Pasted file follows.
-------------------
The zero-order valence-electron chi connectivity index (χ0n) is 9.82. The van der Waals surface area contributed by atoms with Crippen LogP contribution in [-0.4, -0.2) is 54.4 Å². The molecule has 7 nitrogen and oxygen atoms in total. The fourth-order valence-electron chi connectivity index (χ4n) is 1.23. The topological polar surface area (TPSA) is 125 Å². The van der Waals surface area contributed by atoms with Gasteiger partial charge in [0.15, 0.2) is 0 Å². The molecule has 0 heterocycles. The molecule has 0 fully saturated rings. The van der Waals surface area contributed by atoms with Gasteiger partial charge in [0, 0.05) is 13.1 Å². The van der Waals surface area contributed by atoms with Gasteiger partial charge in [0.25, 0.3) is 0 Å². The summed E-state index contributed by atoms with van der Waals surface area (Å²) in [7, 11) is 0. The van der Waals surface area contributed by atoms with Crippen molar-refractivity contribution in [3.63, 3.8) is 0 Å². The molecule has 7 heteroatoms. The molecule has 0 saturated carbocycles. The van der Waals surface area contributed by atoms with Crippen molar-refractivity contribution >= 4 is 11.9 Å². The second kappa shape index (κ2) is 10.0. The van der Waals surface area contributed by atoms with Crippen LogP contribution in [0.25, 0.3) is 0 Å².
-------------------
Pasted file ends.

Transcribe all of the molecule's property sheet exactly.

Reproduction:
The zero-order valence-electron chi connectivity index (χ0n) is 9.82. The van der Waals surface area contributed by atoms with Crippen LogP contribution in [-0.4, -0.2) is 54.4 Å². The molecule has 7 nitrogen and oxygen atoms in total. The fourth-order valence-electron chi connectivity index (χ4n) is 1.23. The topological polar surface area (TPSA) is 125 Å². The van der Waals surface area contributed by atoms with Gasteiger partial charge in [0.15, 0.2) is 0 Å². The molecule has 0 heterocycles. The molecule has 0 fully saturated rings. The van der Waals surface area contributed by atoms with Gasteiger partial charge in [0, 0.05) is 13.1 Å². The van der Waals surface area contributed by atoms with Gasteiger partial charge in [0.25, 0.3) is 0 Å². The summed E-state index contributed by atoms with van der Waals surface area (Å²) in [7, 11) is 0. The van der Waals surface area contributed by atoms with Crippen molar-refractivity contribution in [3.63, 3.8) is 0 Å². The molecule has 7 heteroatoms. The molecule has 0 saturated carbocycles. The van der Waals surface area contributed by atoms with Crippen molar-refractivity contribution >= 4 is 11.9 Å². The second kappa shape index (κ2) is 10.0. The van der Waals surface area contributed by atoms with Crippen LogP contribution in [0.25, 0.3) is 0 Å².